[Screen It]


(2002) (America Ferrera, Lupe Ontiveros) (PG-13)

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Drama: A sullen high school graduate dreams of bettering her life while dealing with her over-restrictive parents and her mother's constant criticism of her weight.
Ana Garcia (AMERICA FERRERA) is a recent high school graduate who was smart enough to gain admittance to Beverly Hills High School, but lacks the drive or money to make more of herself. Much of that has to do with her parents, Carmen (LUPE ONTIVEROS) and Raul (JORGE CEVERA JR.), and the way they treat her.

Raul doesn't want her to split up the family by attending some out of state college, while Carmen constantly belittles Ana for being overweight and without a boyfriend. She eventually convinces her oldest daughter, Estela (INGRID OLIU), to give Ana a job in her small, un-air-conditioned dress factory where she, Carmen and others make dresses that they sell to department stores for $18 that are then sold to consumers for $600.

Not surprisingly, Ana isn't pleased with working for Estela along with other literal sweatshop workers such as Pancha (SOLEDAD ST. HILAIRE) and Norma (LINA ACOSTA). Her only solace is her understanding grandfather, Don Miguel (FELIPE DE ALBA); an English teacher, Mr. Guzman (GEORGE LOPEZ), who keeps pushing her to excel; and a secret boyfriend, Jimmy (BRIAN SITES), who doesn't care about her weight.

As she continues working in the factory and dreaming of attending college, Ana must decide whether or not to allow her restrictive parents and societal norms to prevent her from being happy and attaining her dreams.

OUR TAKE: 5 out of 10
Beauty might lie in the eye of the beholder, but it also rests firmly in one's self image as well as that of whatever societal norms might be in place at any given time. While full-bodied women were once the rage (think of the Rubenesque paintings), the trim and athletic look is what's currently in, even if the majority of women don't fall into that category.

That discrepancy and both the internal and external pressures to fit into that mold obviously cause a great deal of distress among many women. That's particularly true for younger ones who've been subjected to such mindsets and imagery for most of their lives.

That's part of what fuels "Real Women Have Curves," a coming of age story about an overweight young woman coming to grips with that and other aspects of her unhappy life. Based on the play by Josefina Lopez (making her film debut) - who co-wrote the screenplay with George LaVoo ("Frisk") - the film follows its protagonist in the summer after her high school graduation and focuses on her overcoming her self-doubts and over-critical mother.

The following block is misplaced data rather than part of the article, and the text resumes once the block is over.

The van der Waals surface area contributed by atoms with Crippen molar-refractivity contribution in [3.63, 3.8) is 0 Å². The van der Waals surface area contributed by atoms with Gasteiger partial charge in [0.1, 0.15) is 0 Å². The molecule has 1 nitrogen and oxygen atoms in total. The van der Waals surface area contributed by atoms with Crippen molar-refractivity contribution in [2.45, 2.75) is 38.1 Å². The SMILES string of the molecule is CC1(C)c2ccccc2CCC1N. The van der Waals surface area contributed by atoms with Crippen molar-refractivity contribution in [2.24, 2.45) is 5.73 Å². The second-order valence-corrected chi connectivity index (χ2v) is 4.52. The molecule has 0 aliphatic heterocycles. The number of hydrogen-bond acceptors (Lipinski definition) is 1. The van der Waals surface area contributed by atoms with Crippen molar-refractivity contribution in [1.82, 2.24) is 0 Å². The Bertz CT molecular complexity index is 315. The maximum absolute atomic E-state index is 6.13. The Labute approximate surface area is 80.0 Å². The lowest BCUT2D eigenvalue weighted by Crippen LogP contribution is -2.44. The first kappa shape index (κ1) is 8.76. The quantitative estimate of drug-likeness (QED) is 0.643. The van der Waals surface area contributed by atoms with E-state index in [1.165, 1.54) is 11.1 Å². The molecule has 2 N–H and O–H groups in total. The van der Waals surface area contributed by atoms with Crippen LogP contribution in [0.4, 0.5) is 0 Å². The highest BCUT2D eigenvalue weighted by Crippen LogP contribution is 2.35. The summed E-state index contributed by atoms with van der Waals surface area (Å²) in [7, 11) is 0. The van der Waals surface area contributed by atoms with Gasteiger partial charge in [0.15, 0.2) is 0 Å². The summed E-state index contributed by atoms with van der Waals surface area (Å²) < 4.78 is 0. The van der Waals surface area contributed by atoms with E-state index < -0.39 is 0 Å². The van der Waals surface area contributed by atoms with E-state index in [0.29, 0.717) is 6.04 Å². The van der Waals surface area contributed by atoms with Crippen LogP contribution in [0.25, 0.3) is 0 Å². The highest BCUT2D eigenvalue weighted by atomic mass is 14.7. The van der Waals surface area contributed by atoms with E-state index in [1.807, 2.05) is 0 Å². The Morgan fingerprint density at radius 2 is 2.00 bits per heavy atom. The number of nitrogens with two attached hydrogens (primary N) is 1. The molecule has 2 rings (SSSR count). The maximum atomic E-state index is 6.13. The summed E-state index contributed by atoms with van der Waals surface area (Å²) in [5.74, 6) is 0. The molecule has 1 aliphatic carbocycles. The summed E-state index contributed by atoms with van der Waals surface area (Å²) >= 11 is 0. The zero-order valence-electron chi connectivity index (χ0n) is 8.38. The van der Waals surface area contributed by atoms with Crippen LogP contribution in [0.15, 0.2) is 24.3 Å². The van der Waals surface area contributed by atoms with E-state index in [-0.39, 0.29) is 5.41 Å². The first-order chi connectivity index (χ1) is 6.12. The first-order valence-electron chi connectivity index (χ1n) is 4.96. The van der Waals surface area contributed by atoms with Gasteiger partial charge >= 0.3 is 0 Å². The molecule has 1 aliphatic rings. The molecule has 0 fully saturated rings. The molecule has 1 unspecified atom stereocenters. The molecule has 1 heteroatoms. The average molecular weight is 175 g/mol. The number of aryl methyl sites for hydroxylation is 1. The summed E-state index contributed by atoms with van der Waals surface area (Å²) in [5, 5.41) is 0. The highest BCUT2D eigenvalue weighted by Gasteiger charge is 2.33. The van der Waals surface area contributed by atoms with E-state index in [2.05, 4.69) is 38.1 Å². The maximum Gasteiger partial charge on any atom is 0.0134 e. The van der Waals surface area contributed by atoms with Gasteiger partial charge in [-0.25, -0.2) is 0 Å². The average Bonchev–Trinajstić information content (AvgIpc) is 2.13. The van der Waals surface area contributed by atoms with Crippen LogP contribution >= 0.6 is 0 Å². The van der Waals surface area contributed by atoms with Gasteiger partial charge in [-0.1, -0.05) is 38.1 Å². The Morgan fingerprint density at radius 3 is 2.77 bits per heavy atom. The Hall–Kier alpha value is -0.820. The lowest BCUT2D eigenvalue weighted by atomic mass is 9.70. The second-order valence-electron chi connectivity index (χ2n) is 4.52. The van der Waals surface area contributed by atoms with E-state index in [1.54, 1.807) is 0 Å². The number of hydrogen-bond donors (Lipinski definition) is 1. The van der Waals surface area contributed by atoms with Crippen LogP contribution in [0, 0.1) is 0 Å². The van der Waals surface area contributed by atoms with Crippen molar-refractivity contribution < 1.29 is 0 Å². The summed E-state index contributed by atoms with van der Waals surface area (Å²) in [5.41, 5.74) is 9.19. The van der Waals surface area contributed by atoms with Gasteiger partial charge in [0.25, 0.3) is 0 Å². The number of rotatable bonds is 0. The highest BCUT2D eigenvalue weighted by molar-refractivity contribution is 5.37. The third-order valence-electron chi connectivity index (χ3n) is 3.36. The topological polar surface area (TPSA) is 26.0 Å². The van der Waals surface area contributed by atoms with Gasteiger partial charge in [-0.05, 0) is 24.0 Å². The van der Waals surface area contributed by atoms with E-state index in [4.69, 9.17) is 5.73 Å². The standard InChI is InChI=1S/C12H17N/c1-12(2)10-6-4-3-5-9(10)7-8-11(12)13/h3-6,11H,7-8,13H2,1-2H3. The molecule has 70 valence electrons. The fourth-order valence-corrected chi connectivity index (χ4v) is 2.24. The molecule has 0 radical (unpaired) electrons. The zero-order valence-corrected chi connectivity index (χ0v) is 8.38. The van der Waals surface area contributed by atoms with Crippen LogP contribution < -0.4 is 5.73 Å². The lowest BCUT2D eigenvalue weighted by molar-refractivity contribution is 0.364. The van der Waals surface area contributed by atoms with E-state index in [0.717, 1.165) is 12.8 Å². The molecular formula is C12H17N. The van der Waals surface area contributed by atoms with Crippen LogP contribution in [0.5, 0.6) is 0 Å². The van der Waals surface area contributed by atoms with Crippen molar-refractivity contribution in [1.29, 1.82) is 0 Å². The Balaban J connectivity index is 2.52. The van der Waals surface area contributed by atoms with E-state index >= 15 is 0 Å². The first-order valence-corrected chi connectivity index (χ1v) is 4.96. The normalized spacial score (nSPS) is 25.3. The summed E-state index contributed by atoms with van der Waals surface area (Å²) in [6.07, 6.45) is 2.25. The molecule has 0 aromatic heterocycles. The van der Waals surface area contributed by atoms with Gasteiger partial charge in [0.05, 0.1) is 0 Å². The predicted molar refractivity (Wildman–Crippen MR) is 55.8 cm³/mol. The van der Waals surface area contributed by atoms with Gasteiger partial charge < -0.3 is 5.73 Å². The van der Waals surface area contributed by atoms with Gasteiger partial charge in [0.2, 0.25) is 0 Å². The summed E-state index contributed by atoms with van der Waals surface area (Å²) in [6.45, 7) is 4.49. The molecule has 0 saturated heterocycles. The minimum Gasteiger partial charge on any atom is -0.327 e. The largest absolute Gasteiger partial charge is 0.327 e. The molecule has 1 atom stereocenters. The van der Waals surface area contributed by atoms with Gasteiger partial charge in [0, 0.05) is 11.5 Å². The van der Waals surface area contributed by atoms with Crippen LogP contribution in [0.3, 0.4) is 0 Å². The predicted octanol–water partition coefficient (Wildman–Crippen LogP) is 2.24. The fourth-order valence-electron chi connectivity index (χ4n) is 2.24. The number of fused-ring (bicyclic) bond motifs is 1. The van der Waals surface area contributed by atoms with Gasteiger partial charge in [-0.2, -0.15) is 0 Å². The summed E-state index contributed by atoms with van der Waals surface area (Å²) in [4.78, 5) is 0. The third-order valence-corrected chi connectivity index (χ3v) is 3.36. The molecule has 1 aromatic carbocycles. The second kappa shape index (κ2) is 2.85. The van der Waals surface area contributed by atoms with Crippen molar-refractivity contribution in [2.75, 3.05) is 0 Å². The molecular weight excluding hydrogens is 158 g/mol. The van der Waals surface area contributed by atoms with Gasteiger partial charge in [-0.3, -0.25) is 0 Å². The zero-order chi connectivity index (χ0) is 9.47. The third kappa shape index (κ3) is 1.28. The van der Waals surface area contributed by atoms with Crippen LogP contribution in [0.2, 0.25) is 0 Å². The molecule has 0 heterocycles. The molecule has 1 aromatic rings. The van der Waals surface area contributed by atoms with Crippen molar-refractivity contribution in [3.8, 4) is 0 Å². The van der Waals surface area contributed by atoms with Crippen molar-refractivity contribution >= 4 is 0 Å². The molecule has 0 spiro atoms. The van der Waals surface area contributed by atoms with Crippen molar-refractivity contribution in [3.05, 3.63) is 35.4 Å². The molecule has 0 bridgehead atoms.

Such a story could obviously be told in various ways, including as a straight drama, comedy or a combination of both. Director Patricia Cardoso (making her feature-length debut) has opted to make it as something of the latter, although the drama far outweighs the comedic aspects that often feel a bit forced.

The film also never really manages to transcend its after school special posturing and style, some of the dialogue is far too on the nose and its delivery too stiff, and the effort occasionally wallows in melodrama. Cardoso tries to temper such histrionic moments with those various bits of amusing or humorous material. The result of that, however, is more cute than funny and the overall story isn't as moving or uplifting as it should and could have been.

The effort, though, does benefit from the daughter-mother pairing and related strife embodied by newcomer America Ferrera and veteran Lupe Ontiveros ("Chuck & Buck," "As Good As It Gets"). While we've seen the sulking teen and overbearing mother bit many times before, the two actresses bring enough freshness and vigor to their roles and the relationship to overcome the stereotypical conventions.

As the unhappy high school graduate, Ferrera evokes thoughts of Michelle Rodriguez in her debut role, "Girlfight" (albeit without the boxing angle), and brings a great deal of realism to her part. Playing the source of her constant pain in the side, as well as much of the film's humorous material, Ontiveros is quite good. While her character occasionally borders on caricature, the actress is fun to watch in the role.

Brian Sites (making his feature debut) holds his own as a guy who befriends and then secretly dates Ana, and it's a nice change of pace to see such a young male character who sees a woman for who she really is. Unfortunately, Ingrid Oliu ("Flatliners," "Stand and Deliver") gets all of the melodramatic material and simply can't deliver her stiffly-written dialogue without it coming off as just that.

Jorge Cevera Jr. ("Picking up the Pieces," "Bulletproof") and Felipe De Alba (who returns to the big screen after nearly a 50 year absence) are decent as the father and grandfather respectively, but don't get much time to do much with their characters. That also holds true for George Lopez ("Bread and Roses," "Ski Patrol") who plays the clichéd, after school special-like high school teacher who prods on his student to better things.

It's possible that the film - which was originally slated for a direct to HBO release - will catch on with certain segments of the viewing audience. Yet, it's not quite arty enough in an independent film sort of way to work in that regard, while it's not commercial enough as a mainstream release to overcome the varying problems and deficiencies it possesses.

As it stands - and notwithstanding the two good performances from its leads as well as some of its PG-13 rated content - the film feels more suited as one of those old and educational after school TV specials than as a full-length feature. Despite its admirable intentions, "Real Women Have Curves" rates as just a 5 out of 10.

Reviewed November 1, 2002 / Posted November 15, 2002

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